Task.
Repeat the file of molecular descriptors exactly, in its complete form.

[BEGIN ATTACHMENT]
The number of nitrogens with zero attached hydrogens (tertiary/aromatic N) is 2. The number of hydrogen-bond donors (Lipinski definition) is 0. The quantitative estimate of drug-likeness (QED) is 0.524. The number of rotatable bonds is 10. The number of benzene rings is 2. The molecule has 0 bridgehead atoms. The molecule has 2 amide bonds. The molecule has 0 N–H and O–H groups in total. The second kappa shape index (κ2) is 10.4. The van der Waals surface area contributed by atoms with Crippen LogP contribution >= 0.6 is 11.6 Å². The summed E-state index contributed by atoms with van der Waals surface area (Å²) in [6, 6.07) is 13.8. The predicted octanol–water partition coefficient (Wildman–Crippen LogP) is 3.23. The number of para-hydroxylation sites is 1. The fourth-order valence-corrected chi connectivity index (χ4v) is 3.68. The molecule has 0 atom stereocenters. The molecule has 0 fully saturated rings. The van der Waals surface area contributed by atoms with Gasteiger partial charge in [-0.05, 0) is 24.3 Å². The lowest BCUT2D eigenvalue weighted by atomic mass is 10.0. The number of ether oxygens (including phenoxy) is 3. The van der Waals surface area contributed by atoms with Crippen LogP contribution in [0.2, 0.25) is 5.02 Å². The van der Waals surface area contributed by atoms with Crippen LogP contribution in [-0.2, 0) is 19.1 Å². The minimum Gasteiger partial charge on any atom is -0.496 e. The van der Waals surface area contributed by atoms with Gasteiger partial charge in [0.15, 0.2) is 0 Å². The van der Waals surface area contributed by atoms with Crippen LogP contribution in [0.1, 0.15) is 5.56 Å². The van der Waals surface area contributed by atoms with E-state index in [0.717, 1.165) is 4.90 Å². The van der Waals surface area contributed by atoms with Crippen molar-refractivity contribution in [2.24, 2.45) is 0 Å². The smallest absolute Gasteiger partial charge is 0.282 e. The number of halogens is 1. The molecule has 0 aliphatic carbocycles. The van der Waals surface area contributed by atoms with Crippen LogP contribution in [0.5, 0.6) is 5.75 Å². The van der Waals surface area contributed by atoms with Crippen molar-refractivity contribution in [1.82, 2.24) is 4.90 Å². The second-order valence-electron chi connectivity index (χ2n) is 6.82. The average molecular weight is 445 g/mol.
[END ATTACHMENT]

The number of nitrogens with zero attached hydrogens (tertiary/aromatic N) is 2. The number of hydrogen-bond donors (Lipinski definition) is 0. The quantitative estimate of drug-likeness (QED) is 0.524. The number of rotatable bonds is 10. The number of benzene rings is 2. The molecule has 0 bridgehead atoms. The molecule has 2 amide bonds. The molecule has 0 N–H and O–H groups in total. The second kappa shape index (κ2) is 10.4. The van der Waals surface area contributed by atoms with Crippen LogP contribution >= 0.6 is 11.6 Å². The summed E-state index contributed by atoms with van der Waals surface area (Å²) in [6, 6.07) is 13.8. The predicted octanol–water partition coefficient (Wildman–Crippen LogP) is 3.23. The number of para-hydroxylation sites is 1. The fourth-order valence-corrected chi connectivity index (χ4v) is 3.68. The molecule has 0 atom stereocenters. The molecule has 0 fully saturated rings. The van der Waals surface area contributed by atoms with Gasteiger partial charge in [-0.05, 0) is 24.3 Å². The lowest BCUT2D eigenvalue weighted by atomic mass is 10.0. The number of ether oxygens (including phenoxy) is 3. The van der Waals surface area contributed by atoms with Crippen LogP contribution in [0.2, 0.25) is 5.02 Å². The van der Waals surface area contributed by atoms with Crippen LogP contribution in [-0.2, 0) is 19.1 Å². The minimum Gasteiger partial charge on any atom is -0.496 e. The van der Waals surface area contributed by atoms with Gasteiger partial charge in [0.15, 0.2) is 0 Å². The van der Waals surface area contributed by atoms with Crippen LogP contribution in [0.1, 0.15) is 5.56 Å². The van der Waals surface area contributed by atoms with E-state index in [0.717, 1.165) is 4.90 Å². The van der Waals surface area contributed by atoms with Crippen molar-refractivity contribution in [2.24, 2.45) is 0 Å². The smallest absolute Gasteiger partial charge is 0.282 e. The number of halogens is 1. The molecule has 0 aliphatic carbocycles. The van der Waals surface area contributed by atoms with Crippen LogP contribution in [0.5, 0.6) is 5.75 Å². The van der Waals surface area contributed by atoms with Crippen molar-refractivity contribution in [1.82, 2.24) is 4.90 Å². The second-order valence-electron chi connectivity index (χ2n) is 6.82. The average molecular weight is 445 g/mol.